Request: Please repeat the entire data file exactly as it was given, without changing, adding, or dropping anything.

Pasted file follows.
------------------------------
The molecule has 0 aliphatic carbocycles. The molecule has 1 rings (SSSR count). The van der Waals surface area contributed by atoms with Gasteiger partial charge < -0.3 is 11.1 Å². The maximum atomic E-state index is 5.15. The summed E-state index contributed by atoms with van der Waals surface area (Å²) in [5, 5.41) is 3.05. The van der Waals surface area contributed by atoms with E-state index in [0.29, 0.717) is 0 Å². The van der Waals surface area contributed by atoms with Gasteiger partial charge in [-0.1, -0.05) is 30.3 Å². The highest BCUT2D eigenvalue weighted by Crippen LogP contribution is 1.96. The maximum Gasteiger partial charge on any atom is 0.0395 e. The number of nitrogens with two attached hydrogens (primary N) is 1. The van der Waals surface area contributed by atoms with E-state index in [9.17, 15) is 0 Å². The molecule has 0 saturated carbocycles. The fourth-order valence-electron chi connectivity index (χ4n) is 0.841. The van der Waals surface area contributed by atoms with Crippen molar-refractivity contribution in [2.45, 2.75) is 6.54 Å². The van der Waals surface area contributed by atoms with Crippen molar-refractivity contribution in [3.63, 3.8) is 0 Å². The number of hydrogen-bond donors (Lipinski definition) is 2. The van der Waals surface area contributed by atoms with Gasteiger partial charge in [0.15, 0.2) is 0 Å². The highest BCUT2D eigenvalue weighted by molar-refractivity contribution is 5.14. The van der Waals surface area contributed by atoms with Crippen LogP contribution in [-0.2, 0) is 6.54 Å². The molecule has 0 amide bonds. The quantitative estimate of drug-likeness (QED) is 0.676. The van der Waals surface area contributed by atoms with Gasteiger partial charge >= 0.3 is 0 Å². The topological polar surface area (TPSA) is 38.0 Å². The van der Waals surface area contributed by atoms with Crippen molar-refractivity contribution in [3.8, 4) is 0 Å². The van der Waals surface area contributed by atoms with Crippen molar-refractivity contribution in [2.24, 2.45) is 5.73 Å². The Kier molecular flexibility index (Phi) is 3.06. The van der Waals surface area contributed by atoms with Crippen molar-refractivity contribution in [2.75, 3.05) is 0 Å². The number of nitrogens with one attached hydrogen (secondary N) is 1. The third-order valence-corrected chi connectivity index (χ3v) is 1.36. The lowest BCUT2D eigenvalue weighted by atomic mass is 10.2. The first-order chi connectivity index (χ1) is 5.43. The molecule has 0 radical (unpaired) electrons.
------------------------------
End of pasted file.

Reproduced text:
The molecule has 0 aliphatic carbocycles. The molecule has 1 rings (SSSR count). The van der Waals surface area contributed by atoms with Gasteiger partial charge < -0.3 is 11.1 Å². The maximum atomic E-state index is 5.15. The summed E-state index contributed by atoms with van der Waals surface area (Å²) in [5, 5.41) is 3.05. The van der Waals surface area contributed by atoms with E-state index in [0.29, 0.717) is 0 Å². The van der Waals surface area contributed by atoms with Gasteiger partial charge in [-0.1, -0.05) is 30.3 Å². The highest BCUT2D eigenvalue weighted by Crippen LogP contribution is 1.96. The maximum Gasteiger partial charge on any atom is 0.0395 e. The number of nitrogens with two attached hydrogens (primary N) is 1. The van der Waals surface area contributed by atoms with E-state index in [9.17, 15) is 0 Å². The molecule has 0 saturated carbocycles. The fourth-order valence-electron chi connectivity index (χ4n) is 0.841. The van der Waals surface area contributed by atoms with Crippen molar-refractivity contribution in [2.45, 2.75) is 6.54 Å². The van der Waals surface area contributed by atoms with Crippen molar-refractivity contribution in [3.63, 3.8) is 0 Å². The number of hydrogen-bond donors (Lipinski definition) is 2. The van der Waals surface area contributed by atoms with Gasteiger partial charge in [0.15, 0.2) is 0 Å². The highest BCUT2D eigenvalue weighted by molar-refractivity contribution is 5.14. The van der Waals surface area contributed by atoms with Crippen LogP contribution in [-0.2, 0) is 6.54 Å². The molecule has 0 amide bonds. The quantitative estimate of drug-likeness (QED) is 0.676. The van der Waals surface area contributed by atoms with Gasteiger partial charge >= 0.3 is 0 Å². The topological polar surface area (TPSA) is 38.0 Å². The van der Waals surface area contributed by atoms with Crippen molar-refractivity contribution in [3.8, 4) is 0 Å². The van der Waals surface area contributed by atoms with Crippen molar-refractivity contribution in [2.24, 2.45) is 5.73 Å². The Kier molecular flexibility index (Phi) is 3.06. The van der Waals surface area contributed by atoms with Crippen molar-refractivity contribution in [2.75, 3.05) is 0 Å². The number of nitrogens with one attached hydrogen (secondary N) is 1. The third-order valence-corrected chi connectivity index (χ3v) is 1.36. The lowest BCUT2D eigenvalue weighted by atomic mass is 10.2. The first-order chi connectivity index (χ1) is 5.43. The molecule has 0 radical (unpaired) electrons.